Tuesday, May 31, 2011

My blankie, My Typist and me.

A ridiculously simple, mostly pictorial guide to manipulating communicating with your human.

We may have a problem.

Excuse me please.

I know you're busy watching another riveting episode of Masterchef, and I'm SO sorry to interrupt, but may I trouble you to put my blankie on me again?


Thank you. So very kind.

Friday, May 27, 2011

Loose ends and last words.

There are so many niggly things I've been wanting to write about but, to tell you the truth, I've enjoyed being away from the computer. More than 1000 unseen [and mostly crappy] pictures will now be moved to folders and the recycle bin because the moment has passed to tell those stories.

But I must sneak a few in.

Loose ends.
3 evenings a week, I get on the temperamental Balmain bus that turns up as and when it pleases, and pass this lovely view on my way to capoeira class.
Despite the press of too many bodies [some apparently unwashed] crowded into an overheated bus, who can complain?

The last few weeks of autumn have been beautiful. Too cold for my old bones and stinky knee, but sunny and dry. Perfect for meeting old friends in the park.
Molly, Scotty, Kody and Delle.
Scotty cut his face 2 days ago while playing at Mort Bay Park and had to have surgery. Poor baby [as in distraught dogmom]. Poor Scotty too.



Georgie the lurcher and her friend, Stella the seeing eyedog, on her day off. Apparently Stella's not terribly good at her job because she gets to play with other dogs.
I'm sure she's happier though.


 Coco, still the BGF. Still loco.


Old friend Banjo made a rare appearance one day.


And could this be Serious Boyfriend #3?
Only if Ms Pea doesn't play hard-to-get. And what kind of a dogmom am I? I don't even remember his name.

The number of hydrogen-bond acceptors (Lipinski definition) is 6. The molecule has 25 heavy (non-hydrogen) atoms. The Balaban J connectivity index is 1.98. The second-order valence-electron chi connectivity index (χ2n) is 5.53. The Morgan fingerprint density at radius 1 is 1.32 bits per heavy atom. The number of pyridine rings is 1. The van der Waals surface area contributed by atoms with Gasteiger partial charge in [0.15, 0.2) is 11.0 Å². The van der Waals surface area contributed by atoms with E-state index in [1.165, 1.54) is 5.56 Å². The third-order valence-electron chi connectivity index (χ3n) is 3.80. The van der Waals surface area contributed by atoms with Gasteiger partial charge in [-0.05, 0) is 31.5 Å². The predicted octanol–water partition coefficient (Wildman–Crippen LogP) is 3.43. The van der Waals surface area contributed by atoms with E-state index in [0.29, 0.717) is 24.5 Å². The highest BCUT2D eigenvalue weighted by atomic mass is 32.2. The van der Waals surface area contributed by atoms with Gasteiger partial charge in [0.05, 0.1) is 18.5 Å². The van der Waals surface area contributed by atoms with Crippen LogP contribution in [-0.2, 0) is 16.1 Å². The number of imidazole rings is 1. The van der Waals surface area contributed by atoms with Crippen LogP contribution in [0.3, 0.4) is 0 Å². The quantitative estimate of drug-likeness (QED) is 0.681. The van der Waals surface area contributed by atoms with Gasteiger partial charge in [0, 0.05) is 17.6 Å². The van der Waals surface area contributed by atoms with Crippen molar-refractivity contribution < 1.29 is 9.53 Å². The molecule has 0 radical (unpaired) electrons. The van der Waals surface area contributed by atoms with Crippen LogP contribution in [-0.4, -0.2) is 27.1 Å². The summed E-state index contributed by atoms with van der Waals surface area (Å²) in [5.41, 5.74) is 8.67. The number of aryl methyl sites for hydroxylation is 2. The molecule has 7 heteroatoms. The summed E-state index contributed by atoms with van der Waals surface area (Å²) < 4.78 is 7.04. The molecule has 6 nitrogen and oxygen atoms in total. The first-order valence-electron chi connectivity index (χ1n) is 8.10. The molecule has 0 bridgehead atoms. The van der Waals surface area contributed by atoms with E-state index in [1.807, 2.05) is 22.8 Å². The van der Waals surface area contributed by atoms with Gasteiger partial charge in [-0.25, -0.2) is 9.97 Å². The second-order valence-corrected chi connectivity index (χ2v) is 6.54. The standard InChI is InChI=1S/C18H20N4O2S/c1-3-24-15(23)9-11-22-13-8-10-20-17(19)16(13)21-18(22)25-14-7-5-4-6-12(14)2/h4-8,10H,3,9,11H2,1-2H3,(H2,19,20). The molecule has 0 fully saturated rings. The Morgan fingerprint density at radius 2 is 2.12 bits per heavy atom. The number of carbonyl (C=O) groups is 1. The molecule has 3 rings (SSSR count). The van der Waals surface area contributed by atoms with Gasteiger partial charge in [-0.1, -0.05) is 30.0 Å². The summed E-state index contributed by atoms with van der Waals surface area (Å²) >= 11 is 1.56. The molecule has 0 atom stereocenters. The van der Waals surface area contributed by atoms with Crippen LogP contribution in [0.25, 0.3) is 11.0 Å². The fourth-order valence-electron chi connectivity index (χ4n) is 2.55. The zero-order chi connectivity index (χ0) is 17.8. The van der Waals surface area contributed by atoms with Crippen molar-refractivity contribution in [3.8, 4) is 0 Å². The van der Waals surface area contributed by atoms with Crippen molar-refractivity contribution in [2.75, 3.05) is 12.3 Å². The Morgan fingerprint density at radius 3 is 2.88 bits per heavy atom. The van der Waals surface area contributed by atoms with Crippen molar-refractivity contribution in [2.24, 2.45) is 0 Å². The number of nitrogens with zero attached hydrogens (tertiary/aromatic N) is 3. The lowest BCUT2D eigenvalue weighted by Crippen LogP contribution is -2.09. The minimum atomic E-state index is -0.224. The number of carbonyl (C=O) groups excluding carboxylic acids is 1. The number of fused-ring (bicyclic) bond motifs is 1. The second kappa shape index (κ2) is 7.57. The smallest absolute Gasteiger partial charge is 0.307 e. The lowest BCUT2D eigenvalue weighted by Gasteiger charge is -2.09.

This week, the weather changed again, sunny skies giving way to fog, rain and gusty winds.

Unlike many dogs, Georgia isn't scared of wind.
 But I don't think she likes it too much.

The Other Half made a rare investment and is now ready for muddy winter walks.

More loose ends.
Remember the magic orange tree? It's grown.
I'll have to move it somewhere soon so it can have its own space and stop being just an unexpected guest.

The basil I inherited from my neighbour, which came from her mum, is thriving, despite having been unceremoniously ripped from the ground.

It's not pretty like the basil from the supermarket and has a much more pungent flavour.
It's already been blended into garlicky nutty pesto, popped onto homemade pizzas, and tossed into Thai basil chicken stirfry. Yum.

The courtyard pavers have finally been stripped off their slimey green moss.
The last reminder of a time when an old incontinent dog and daily hosedowns kept the place constantly damp.

The backyard and the frontyard have been tamed.
The flowering plum and tulip magnolia have dropped the last of their leaves [thank god] and are already budding. Winter is on its way.

The Other Half had a quiet birthday.

Ditto The Never-Before-Mentioned Reclusive Brother.

The capoeira batizado is already a distant memory. If only I could say the same about the aches and pain.

A short break to somewhere balmy has been planned. The holiday camp gulag boarding kennel, organised.

Research has already resumed for a longer holiday later in the year.